After adjusting the limits, pull the slack out of the cable and tighten the clamp. Use the barrel adjuster, located where the cable housing enters the rear derailleur, to fine-tune the tension for precise shifts. For optimal performance, position the guide pulley approximately 6-7mm away from the cogs. If your chain skips when you shift to a lower gear, give the barrel adjuster a half-turn counterclockwise. To shift to a higher gear, try a half-turn clockwise.
Once you've completed your adjustments, clean the pivot points with a few drops of bike chain lube and cycle through a few shifts. Wipe off any excess lube and clear any debris from the inner and outer surfaces of both pulleys. These simple steps can greatly enhance your bike's performance and make your ride smoother and more enjoyable.
A Comprehensive Guide on Changing a Rear Derailleur
To start the process of replacing your rear derailleur, the first step is to remove the chain by locating the quick removal link, which most chains use for easy removal. If your chain doesn't have a quick removal link, you can break it with a chain tool or remove the connecting pin and replace it with a new one to rejoin the chain.
Next, loosen the cable-clamp bolt on the rear derailleur and pull out the shifter cable. Be sure to remember where the cable was positioned before removing it to ensure proper placement later.
The next step is to undo the hex bolt that attaches the derailleur hanger from the rear dropout. Gently remove the derailleur from the bike frame and take note of its orientation for reinstallation.
Tools You Need to Replace Your Chain:
- - Topeak Universal Chain Tool: Now 23% off
This chain tool is designed to work with any chain type and comes with a chain hook too. It makes chain replacement easier and quicker.
- Park Tool Chain Checker Tool:
This tool allows you to gauge the wear on your chain by checking its stretch. It helps you determine when it's time to replace the chain.
- Park Tool Bicycle Chain Master Link Pliers: Now 14% Off
This pliers tool is great for working with chains with master links. It allows you to easily open or close the links of your chain, which is useful during repairs and maintenance.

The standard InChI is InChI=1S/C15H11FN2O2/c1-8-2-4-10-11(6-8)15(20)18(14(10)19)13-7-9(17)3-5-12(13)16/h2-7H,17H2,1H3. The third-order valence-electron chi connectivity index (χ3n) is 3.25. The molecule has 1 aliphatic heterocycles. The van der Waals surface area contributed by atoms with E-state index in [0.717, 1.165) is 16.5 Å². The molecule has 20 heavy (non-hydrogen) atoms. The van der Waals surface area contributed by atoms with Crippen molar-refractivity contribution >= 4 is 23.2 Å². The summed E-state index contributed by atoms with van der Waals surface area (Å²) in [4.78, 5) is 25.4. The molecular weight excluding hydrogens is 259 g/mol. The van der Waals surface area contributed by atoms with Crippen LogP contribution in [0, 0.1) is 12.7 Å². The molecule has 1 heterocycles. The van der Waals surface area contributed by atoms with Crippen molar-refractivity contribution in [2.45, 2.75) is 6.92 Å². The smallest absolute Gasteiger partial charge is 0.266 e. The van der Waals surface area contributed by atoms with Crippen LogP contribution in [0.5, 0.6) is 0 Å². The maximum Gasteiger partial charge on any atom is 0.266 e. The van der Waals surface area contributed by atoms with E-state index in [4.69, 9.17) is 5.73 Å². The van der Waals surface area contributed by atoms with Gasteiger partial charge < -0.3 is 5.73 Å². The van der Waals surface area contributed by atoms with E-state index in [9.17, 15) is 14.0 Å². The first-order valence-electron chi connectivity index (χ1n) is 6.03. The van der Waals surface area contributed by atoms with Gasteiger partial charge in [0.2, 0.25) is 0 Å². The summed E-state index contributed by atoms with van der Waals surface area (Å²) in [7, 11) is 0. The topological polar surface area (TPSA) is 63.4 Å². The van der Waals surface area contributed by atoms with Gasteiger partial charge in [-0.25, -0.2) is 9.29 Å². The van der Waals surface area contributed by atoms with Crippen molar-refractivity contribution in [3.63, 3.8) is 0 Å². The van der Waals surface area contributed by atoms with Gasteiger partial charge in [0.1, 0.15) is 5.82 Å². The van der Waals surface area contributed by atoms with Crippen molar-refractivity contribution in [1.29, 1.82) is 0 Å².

Credit: Topeak and Park Tool for their high-quality chain replacement tools.
Discounted by 19%, the Crankbrothers M19 Multi-Tool comes equipped with a Universal Chain Tool, and is a must-have for all bike maintenance enthusiasts. Ensure that your new derailleur is compatible with your bike’s shifters, keeping in mind that eight- through 11-speed shifters must be matched with the same manufacturer’s equivalent derailleur. Use a hex bolt to attach the new derailleur to the hanger, then reattach the cable and loop the chain through the jockey wheels before reconnecting it. Testing the gear combinations is also essential to ensure smooth performance, and if anything seems off, fine-tune shifting by adjusting the barrel adjuster on the derailleur.
Renowned as a bestselling author, journalist, photographer, and broadcaster, Chris Sidwells is a cycling connoisseur who covers every aspect of cycling and cycles. His work has been featured in publications such as Men’s Fitness, GQ, Cycle Sport, and Cycling Weekly, and he is also the author of prominent cycling literature such as A Race for Madmen: A History of the Tour de France, Tour Climbs: The Complete Guide to Every Mountain Stage on the Tour de France, The Long Race to Glory: How the British Came to Rule the Cycling World, Complete Bike Manual, and The Art of the Cycling Jersey. He currently resides in the United Kingdom.